Thank you. It sounds as though overcrowding has a direct impact upon the issue of drugs and alcohol use in prisons.
What I was hearing there is that some of the balance between demand reduction and harm reduction is out of whack right now, and that although there has been funding of one of the legs of the stool there are unfortunate wait times to enter programs, with people being released later than they might otherwise be released.
It sounds as though we have a downward spiral here whereby the absence of people in treatment, because of lack of capacity, is leading to more overcrowding, which then increases the problem.
In the discussion about capacity, is there one specific issue? Is the lack of qualified personnel or lack of capacity a pure dollar issue, or is it a training issue? Is it that there simply aren't people out there to fill all the spaces as our prison populations grow? Is it more the availability of money or of skill?
It's always difficult when we have lunch here and when we have bells and votes and everything else. So we apologize right off the top to our next witnesses, who are appearing in our second hour.
We will continue our study on the impact drugs and alcohol in prison have upon the rehabilitation of offenders, and also their impact on correctional officers and crime within institutions.
We have appearing before us in the second forty minutes Mr. Ken Snedden, acting assistant deputy commissioner for corporate services in Ontario, Correctional Service of Canada.
Appearing as an individual, we have William Normington, who will share his considerable experience with us. He is a retired Corrections Canada officer.
We welcome each of you. We look forward to your comments.
We'll begin with Mr. Snedden.
Good morning, Mr. Chair, and members of the committee. I'm pleased to have the opportunity to appear before you today to discuss the operational realities of managing issues related to drugs and alcohol within our federal penitentiaries.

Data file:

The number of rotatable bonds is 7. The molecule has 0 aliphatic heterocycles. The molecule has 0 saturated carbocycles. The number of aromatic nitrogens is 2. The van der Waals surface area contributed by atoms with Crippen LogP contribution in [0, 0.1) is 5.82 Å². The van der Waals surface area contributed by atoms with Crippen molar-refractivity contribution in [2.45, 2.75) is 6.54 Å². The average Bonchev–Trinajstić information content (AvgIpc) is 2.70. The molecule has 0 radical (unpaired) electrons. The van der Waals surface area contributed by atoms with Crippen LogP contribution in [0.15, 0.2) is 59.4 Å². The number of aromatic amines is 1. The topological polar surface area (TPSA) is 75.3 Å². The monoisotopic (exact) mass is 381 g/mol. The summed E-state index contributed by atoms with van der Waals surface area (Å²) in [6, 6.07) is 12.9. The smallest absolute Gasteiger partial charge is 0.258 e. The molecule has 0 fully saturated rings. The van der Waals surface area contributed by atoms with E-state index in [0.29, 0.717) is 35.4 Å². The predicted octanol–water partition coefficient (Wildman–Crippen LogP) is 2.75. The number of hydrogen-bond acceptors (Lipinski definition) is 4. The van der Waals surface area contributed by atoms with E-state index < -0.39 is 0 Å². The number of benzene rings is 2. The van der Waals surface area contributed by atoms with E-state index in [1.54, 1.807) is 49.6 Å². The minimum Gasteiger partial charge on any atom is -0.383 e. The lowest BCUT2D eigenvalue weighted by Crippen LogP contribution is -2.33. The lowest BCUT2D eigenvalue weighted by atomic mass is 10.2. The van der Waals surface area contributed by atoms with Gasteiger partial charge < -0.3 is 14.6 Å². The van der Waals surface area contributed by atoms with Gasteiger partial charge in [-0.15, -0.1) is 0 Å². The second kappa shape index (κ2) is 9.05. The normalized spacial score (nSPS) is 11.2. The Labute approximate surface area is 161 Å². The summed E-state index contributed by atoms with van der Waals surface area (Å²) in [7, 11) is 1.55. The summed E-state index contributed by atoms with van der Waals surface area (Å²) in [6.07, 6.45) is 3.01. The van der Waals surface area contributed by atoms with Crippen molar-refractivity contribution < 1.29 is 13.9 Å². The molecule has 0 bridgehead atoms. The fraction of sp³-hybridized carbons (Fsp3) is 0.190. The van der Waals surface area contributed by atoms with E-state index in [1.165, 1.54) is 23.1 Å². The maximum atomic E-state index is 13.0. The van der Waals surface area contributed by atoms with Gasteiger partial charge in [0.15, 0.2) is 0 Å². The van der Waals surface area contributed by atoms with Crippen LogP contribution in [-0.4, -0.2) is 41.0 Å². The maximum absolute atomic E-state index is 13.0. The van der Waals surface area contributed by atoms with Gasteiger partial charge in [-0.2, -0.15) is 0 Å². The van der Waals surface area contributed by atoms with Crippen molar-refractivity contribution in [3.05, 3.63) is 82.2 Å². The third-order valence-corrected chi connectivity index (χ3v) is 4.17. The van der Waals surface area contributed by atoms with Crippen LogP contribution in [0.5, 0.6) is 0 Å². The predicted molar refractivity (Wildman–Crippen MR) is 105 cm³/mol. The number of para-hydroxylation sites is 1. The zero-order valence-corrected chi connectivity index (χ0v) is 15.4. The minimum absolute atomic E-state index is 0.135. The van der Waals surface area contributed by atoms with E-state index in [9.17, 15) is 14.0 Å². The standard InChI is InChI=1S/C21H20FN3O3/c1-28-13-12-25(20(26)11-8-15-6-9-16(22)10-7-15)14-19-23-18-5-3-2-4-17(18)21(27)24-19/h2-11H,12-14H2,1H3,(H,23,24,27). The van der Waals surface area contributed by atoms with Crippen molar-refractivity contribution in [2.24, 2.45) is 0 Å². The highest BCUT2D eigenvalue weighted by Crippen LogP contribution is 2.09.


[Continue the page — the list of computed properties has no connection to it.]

By way of introduction, my name, as you said, is Kevin Snedden. Last spring I assumed my role as the acting assistant deputy commissioner of corporate services for the CSC in Ontario. Until then, I was the warden of Collins Bay Institution in Kingston, the second-oldest institution for male offenders in Ontario, behind Kingston Penitentiary. In fact, I took on the role of warden at Collins Bay exactly three years ago today. I'm not sure how that date keeps falling, but it seems to be eventful for me.
I should note, Mr. Chair, that my experiences as warden will inform most of my comments today.
Prior to taking command of Collins Bay Institution, and from my initial employment as a correctional officer in 1995, I've worked in institutions across Ontario and at the regional treatment centre in Kingston.
While at Collins Bay, I managed the retrofit of the institution, which initially began in 1999. The purpose of this retrofit was to provide a more open, dynamic security environment and to promote staff and offender interaction, which is an important tool in the detection and deterrence of drugs in our institutions.
The retrofit included four new living units, which were opened in 2008. Three of these units are 96-bed facilities focused on dynamic security. This design is one of the models being used for the institutional expansion currently under way across Canada.
It is interesting that the perimeter wall at Collins Bay Institution has remained relatively unchanged since its construction by offenders in the mid-1900s. Today, however, it is equipped with a fence detection system, staffed towers, and mobile patrols. Beyond preventing offender escapes, these measures help prevent throw-overs of drugs and other contraband into the institution.